In the words of Tyrion Lannister, “Never forget what you are, for surely the world will not. Make it your strength. Then it can never be your weakness. Armour yourself in it, and it will never be used to hurt you.” Admit to yourself that you’re an engineer, a member of any race that’s stereotyped, a person with a sense of ethics that defies norms, a person with different priorities than most, or a person who’s just plain confused, or with a weakness. Everyone has them, some wear a better mask than others, but the point is that you don’t have to fight with yourself, or who you are. As fire cannot kill a dragon, your past is an integral part of you and it is one of the reasons why you are where you are- your experience which is unique to you, but can accommodate the experience of others, because you’ll soon realise that an MBA is often a crash course on life, more often than business.

You’ll soon realise that you’re learning more outside the classroom than inside. You need to venture beyond the wall to know that there are wildlings or white walkers, and more importantly the difference between the two, which is why it is often not in your own self-interest to be self-centred, because there’s something to learn from everybody. Discounting another’s capacity based on a single inability could turn out to be disastrous-considering the fact that both Samwell Tarley and Petyr Baelish weren’t great at warfare; they both used their abilities in ways that changed the game.

One term later, we call ourselves survivors, because we learn to make peace with the fact that everyone who isn’t you isn’t your enemy. You learn to mock yourself and tough times because it’s alright that you’re not the best at everything, lest you take yourself too seriously. You start to feel a sense of belonging with a set of characters, who take you through the good, the bad, and the ugly.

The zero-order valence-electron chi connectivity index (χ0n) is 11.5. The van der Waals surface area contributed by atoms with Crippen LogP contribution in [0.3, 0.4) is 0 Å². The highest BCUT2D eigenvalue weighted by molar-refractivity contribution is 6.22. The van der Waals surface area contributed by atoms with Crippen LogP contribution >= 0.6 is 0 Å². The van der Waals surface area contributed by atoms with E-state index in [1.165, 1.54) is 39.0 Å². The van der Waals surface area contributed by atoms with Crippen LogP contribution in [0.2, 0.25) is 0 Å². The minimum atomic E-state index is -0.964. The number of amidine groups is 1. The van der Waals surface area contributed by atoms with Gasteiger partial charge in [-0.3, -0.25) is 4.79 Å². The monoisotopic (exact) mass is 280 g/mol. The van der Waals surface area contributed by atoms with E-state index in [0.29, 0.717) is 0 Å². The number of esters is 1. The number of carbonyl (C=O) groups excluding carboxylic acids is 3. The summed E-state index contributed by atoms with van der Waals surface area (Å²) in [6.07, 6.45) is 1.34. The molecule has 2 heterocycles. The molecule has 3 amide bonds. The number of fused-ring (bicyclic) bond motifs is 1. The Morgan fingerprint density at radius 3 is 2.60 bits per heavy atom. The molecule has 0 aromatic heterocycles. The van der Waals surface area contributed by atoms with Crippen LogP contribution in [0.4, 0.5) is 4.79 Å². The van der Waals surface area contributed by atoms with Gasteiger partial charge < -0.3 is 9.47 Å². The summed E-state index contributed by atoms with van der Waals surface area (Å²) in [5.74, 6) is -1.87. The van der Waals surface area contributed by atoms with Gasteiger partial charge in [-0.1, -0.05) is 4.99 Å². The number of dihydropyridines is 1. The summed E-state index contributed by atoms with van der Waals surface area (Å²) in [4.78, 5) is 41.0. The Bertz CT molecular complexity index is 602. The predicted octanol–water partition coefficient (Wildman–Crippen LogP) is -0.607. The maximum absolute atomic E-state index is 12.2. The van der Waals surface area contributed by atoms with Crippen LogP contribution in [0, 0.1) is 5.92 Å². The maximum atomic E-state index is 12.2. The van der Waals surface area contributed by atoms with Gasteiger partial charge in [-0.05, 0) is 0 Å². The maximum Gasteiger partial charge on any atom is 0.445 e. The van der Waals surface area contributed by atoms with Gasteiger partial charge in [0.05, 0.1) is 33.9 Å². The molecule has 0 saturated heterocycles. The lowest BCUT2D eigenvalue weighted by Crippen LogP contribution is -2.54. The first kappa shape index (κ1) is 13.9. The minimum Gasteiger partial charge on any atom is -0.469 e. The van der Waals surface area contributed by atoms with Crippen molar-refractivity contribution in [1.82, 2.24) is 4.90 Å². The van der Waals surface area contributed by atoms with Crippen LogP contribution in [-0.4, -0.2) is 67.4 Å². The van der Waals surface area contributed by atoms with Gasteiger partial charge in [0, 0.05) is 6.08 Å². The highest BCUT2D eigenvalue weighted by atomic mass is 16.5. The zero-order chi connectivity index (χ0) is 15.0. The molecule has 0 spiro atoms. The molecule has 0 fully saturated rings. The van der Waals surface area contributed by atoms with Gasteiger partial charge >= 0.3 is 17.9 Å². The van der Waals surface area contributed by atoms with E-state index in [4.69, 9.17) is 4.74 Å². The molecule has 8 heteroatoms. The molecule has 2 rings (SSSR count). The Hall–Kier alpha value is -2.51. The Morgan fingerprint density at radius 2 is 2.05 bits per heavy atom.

“When the snows fall and the white winds blow, the lone wolf dies but the pack survives.”

Riddhi Kalra

Tends to be obstinate about pondering on the other side of things- the “what ifs”, that have the potential to change the end of a story. Likes to appreciate the brilliance in mediocrity and the beauty in humility. Enjoys reading novels and is an amateur guitar player. Currently studying in the first year of the Post Graduate Programme at IIM Trichy, she is a member of the External Relations Committee and the Student Team of InsideIIM 3.1

Comments

22 comments

Kanta Bajaj

Most aptly written.Our ability to get the very best out of ourselves under almost all conditions and circumstances.It is your ability to adapt and change your life.

tpatil480

I often kept doubting myself because of my poor past academic record, but this line – “Never forget what you are, for surely the world will not. Make it your strength. Then it can never be your weakness. Armour yourself in it, and it will never be used to hurt you.” really gives me goosebumps. It teaches us to accept our reality, as Tyrion did. Great Article!

Can you please share your past academic record too?
I’m looking forward to a reply.